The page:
Why Inclusive Language Is Important

She by Chris Titze Imagingby Nancy Hardesty

Have you ever thought of yourself as a man?  Probably not unless you are one.  In that case you’ve probably never thought of yourself as anything but a man.

For twenty years I’ve taught New Testament.  Sometimes I ask students:  “What does the Bible say about the ‘image of God’?”  Every time, a young man raises his hand and answers:  “God made man in His image.”  No male student has ever finished Genesis 1:26:  “male and female God created them.”

For women and for spiritually thoughtful people, that captures the essence of why inclusive language is important.

I usually joke that I don’t mind when people say, “All men are sinners,” but I do object to the King James Version’s assertion that God wants “all men to be saved” and that God is “the Savior of all men” (1 Tim. 2:4; 4:10).   Since women do not think of themselves as “men” and men don’t think that their term for themselves includes females, writers and speakers must intentionally include women and girls, “her” and “she.”

In terms of human language one can speak of a person, an individual, a human being.  God created all human beings, people, persons, males and females, women and men, girls and boys.  Yes, “men” is a shorter word, takes up less space, rhymes with more words in poetry.  But that is no excuse to exclude half the human race when speaking or writing.  The term “men” is not and never was inclusive.  Nor does capitalizing it –“Man”– make it inclusive, as a recent master’s student of mine asserted.   Capitalizing “Man” and “He” only makes it more obvious and offensive.

And inclusive language is about more than gender language.  Child psychologists recently did a pilot study of racism in pre-school students and found it rampant.  They began with a chart picturing five small child-figures ranging in shade from white to black.  Then the subjects were asked to point to the figure that best answered a series of questions.  A small blond boy was asked, “Which child is the bad child?”  He immediately selected the black figure.  When asked, “Which child is the good child,” he pointed to the white figure.  In answer to the question, “Which child is the mean child,” he chose the brown figure.

Was this child making racial distinctions?  Perhaps.  Or was he remembering the little song that begins, “My heart was black with sin until the Savior came in . . .” and making a moral decision that being a “bad” child was a degree worse than being a “mean” child?  Was he a Christian child who understood that Christ had forgiven his sins and made him “white as snow”?  Even some African American childre n in the study showed a preference for choosing the white figure as the “good” child.  Perhaps they too learned that in Sunday school.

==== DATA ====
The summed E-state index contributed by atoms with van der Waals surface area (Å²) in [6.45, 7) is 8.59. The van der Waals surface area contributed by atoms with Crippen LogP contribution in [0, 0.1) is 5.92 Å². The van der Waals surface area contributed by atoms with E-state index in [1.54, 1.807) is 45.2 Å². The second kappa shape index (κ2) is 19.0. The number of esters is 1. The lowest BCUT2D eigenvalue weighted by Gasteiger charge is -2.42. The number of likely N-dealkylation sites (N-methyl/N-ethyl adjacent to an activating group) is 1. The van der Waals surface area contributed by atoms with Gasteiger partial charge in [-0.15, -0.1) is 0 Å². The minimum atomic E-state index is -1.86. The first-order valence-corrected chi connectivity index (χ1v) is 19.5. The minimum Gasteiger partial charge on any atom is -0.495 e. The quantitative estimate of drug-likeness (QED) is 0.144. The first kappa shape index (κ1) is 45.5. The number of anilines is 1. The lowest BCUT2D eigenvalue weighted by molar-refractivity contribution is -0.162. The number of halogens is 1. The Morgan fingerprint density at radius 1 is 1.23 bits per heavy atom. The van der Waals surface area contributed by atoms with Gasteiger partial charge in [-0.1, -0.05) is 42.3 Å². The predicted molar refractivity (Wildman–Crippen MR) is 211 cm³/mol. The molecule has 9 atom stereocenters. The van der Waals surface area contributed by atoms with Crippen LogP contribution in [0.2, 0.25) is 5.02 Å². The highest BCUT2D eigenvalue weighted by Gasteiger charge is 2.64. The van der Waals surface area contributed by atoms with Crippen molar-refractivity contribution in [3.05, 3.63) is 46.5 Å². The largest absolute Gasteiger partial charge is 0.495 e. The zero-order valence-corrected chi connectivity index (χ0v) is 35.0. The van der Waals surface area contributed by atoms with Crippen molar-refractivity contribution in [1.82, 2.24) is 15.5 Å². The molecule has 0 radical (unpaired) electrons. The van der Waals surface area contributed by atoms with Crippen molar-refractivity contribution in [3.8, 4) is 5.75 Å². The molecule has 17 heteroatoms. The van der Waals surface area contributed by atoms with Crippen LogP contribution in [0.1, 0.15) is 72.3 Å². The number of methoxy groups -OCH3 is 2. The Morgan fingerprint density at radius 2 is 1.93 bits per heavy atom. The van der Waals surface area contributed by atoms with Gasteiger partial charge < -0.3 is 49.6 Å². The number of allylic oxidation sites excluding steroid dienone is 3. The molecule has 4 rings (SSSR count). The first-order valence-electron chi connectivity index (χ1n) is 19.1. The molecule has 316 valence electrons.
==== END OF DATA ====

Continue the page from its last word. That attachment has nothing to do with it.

I learned that little song nearly 60 years ago and it is still embedded in my mind   So what are we teaching our children (and reinforcing in ourselves) when we use Bible verses and familiar songs that speak of color. Or those that speak of violence or use military images?  Do we want to be“warriors” for God?  Do we really want to wield the Bible as a “sword”?

The more controversial issue is language about God – the capital “He.”  Some people seem to be convinced that God really is male.  Many of these are the same people who answer, “God made man is His image” and assume that is, in some way, a literal statement.  They also usually believe that when the Bible speaks of Jesus of Nazareth as the “Son of God,” it is teaching that a male God literally had sex with Mary.

However, a cursory reading of the Bible reveals many metaphors for God. And a small amount of theological thinking suggests that all human language about God is metaphorical.  God is both mother (Ps. 131:2; Isa. 49:15; Isa. 66:13) and father (Ps. 103:13-14; Rom. 8:15); rock (Exod. 32:4; Ps. 95:1) and fire (Exod. 3:1-6); pillar (Exod. 13:1) and eagle (Exod. 19:4; Deut. 32:11), midwife (Num. 11:12, by implication); Shekinah or Shekinah God (Exod. 40:34-38); and shepherd (Psalm 23; Luke 15:4-7; John 10).

Yes, all God-language is metaphorical.  The God that can be named or fully described is not the real God.  It is an idol, a human creation.  God is ineffable, beyond all human description or definition,  Beyond all naming.

When Moses wondered about God’s name, God replied, “YHWH,” “I AM WHO I AM,” a riff on the irregular verb “to be.”  God told Moses to tell the Israelites that “I AM has sent me to you” (Exod. 3:13-15).  Carolyn Bohler, in her book Prayer on Wings, says that “‘names’ for God would more accurately be called ‘nicknames’— ways we call the Deity, knowing that we are not using a ‘real’ name. It is impossible to think of any name which is not a metaphor and does not conjure up some image” (p. 38).